So far I have not been sent any damaged discs, and only one has gone astray after being mailed back. I filed a “missing in action” report on the Netflix Web site, and a day later, it either turned up, or Netflix wrote it off. In any case, it was no longer listed as being out.

A Few Catches

There are a few snakes in this cinematic paradise. For one thing, Netflix cannot accommodate the moviegoer who needs instant gratification. If you simply have to see “Scarface” tonight, then only the video store can help you. Cable systems offer movies on demand, but the pickings tend to be slim. My metabolism doesn’t work that way. Browsing through a vast library and clicking as the mood strikes feels plenty spontaneous to me. You see it, you want it, you add it to your queue right then and there.

There are two other weaknesses in the Netflix system, one unavoidable, the other understandable. First, the company does not rent videocassettes, so its library does not include thousands of films, some of them obscure, but many of them recognized classics. Anyone hoping to binge on Barbara Stanwyck will have to do without “Ball of Fire.” Preston Sturges fans will look in vain for “Easy Living.” Even within the more limited universe of DVD, Netflix is not totally comprehensive. Its mainstream orientation has left an opening for GreenCine (pronounced GreenScene), an online rental company that specializes in art-house films, documentaries, Japanese anime and cult films. It does not have multiple distribution centers, but it does have “Cane Toads,” an Australian documentary about, not surprisingly, cane toads. I scanned the first 20 titles listed under “film noir” and found six films not offered by Netflix.

Wal-Mart, which entered the online DVD rental business last June, undercuts Netflix with a three-movie plan priced at $18.76 per month. Its library of about 12,000 titles passed the Dario Argento test with flying colors. Wal-Mart has 10 of his films, compared with five on Netflix. GreenCine, despite its alternative profile, offers only two Argento films, although it has two documentaries about the director.

Netflix, too, has its niche side. An innovative program called Netflix First makes a small number of independent films available exclusively to Netflix subscribers for a limited period. The program, which started with “Croupier,” has grown to include about 20 films.

Netflix executives say their edge over the competition is not their library but the way the library is presented to users, who are asked to rate the films they have seen. By sifting through the ratings, about 400 million of them at present, and analyzing buying patterns, a company program called CineMatch generates rental suggestions specific to each user.

Polishing the Profile

“`Lost in Translation’ will outperform most $300 million films for us, and that’s because of our ratings and recommendations,” said Ted Sarandos, the chief content officer for Netflix. “ `Monster’ will be huge for us, and that’s not because our subscribers are more sophisticated than the general moviegoing public, but because our merchandising system is much more specific.”

My experience of CineMatch makes me an agnostic. Right now my account page tells me that, based on my rentals and ratings, I might like to rent “Aguirre, Wrath of God,” “Stagecoach” or “The Vicar of Dibley.” I see the logic, and it is primitive. The “Stagecoach” recommendation reflects my rental of John Ford’s “Searchers,” just about the only western I’ve seen in my adult life, unless you count “Blazing Saddles.” CineMatch got lucky here. I found “The Searchers” riveting, and I put Howard Hawks’s “Red River” on my queue. “Stagecoach” is indeed a viable candidate. “The Vicar of Dibley,” a gentle and not very funny British comedy series, shows up because I rented two other British series, “Full Bottom” and “Thick as Thieves,” both of them a lot less funny even than “The Vicar of Dibley.” Three wrongs do not make a right.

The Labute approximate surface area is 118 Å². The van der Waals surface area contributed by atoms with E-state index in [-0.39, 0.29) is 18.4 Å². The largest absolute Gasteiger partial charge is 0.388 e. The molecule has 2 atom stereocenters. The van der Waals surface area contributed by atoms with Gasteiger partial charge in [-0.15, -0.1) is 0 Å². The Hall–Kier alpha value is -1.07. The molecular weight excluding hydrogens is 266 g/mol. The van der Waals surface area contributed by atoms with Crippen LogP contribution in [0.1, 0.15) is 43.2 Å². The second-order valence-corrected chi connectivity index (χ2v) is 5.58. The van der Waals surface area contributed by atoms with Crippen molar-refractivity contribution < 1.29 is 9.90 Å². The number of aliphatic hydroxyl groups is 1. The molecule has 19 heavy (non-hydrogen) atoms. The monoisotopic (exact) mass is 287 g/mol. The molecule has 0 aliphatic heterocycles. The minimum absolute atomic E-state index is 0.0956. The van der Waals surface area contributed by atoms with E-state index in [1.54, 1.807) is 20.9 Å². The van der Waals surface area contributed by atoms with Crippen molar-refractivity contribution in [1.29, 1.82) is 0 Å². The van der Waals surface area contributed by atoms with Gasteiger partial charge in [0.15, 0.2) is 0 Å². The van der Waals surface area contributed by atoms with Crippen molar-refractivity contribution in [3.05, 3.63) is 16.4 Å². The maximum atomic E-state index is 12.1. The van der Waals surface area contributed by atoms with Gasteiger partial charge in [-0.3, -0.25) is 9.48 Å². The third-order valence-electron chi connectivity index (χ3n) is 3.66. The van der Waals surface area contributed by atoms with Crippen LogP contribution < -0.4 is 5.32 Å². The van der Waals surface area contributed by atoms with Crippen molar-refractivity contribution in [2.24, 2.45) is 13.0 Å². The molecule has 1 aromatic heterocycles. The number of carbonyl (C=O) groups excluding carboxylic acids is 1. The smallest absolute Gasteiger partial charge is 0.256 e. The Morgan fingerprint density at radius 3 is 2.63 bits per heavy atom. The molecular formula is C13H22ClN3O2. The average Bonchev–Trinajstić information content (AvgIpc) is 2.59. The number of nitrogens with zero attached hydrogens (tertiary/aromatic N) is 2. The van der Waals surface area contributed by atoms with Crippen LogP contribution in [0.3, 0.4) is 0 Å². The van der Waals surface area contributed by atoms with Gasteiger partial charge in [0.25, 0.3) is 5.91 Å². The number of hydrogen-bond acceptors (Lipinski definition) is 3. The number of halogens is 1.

In theory, as I generate more ratings, CineMatch will develop a more complex taste profile for me, but I’m doubtful. I think it will just get confused.

I don’t blame it. At the moment, a domestic battle rages for control of the Netflix queue, which can be revised and reshuffled at any time. It is disputed territory. My wife likes very fat films or very slow films. It’s either nonstop action, with a lot of gunplay, or painstaking, exquisitely nuanced psychological dramas, like the interminable “I Capture the Castle,” a British film about an eccentric family living in Wales in the 1930’s. My weakness is for pretentious foreign films. At the moment, I feel a creeping urge to rent “Andrei Rublev,” a three-hour film about a medieval Russian icon painter.

Frost Warning

We each judge the other’s selections harshly. I scored a major victory with “Mon Oncle” by Jacques Tati, a director I once dismissed as tedious, annoying and far too French. He is now a god in our house. But I have had my back against the wall after “L’Atalante,” a film I had never seen but knew to be, by expert consensus, a towering masterpiece. Less than 10 minutes after the opening credits rolled, the atmosphere in the living room grew frosty. I lost control of the mouse for a week. At least I had the foresight to sneak off and watch “Russian Ark” on my own.

That’s the fun of Netflix. Along with savage recriminations, my home now resonates with high-toned animated discussion of directors, cinematographers and camera angles. Once again I’m the moviegoer I was in college, when Bergman, Fellini and Truffaut were in full stride, and adventure was in the air, and bright-eyed cinÈastes could sit through a film like “El Topo” and not demand their money back. It’s not available on Netflix, alas, but the Web site does propose an alternative, a compilation of “Ed Sullivan” shows featuring Topo Gigio. Close enough.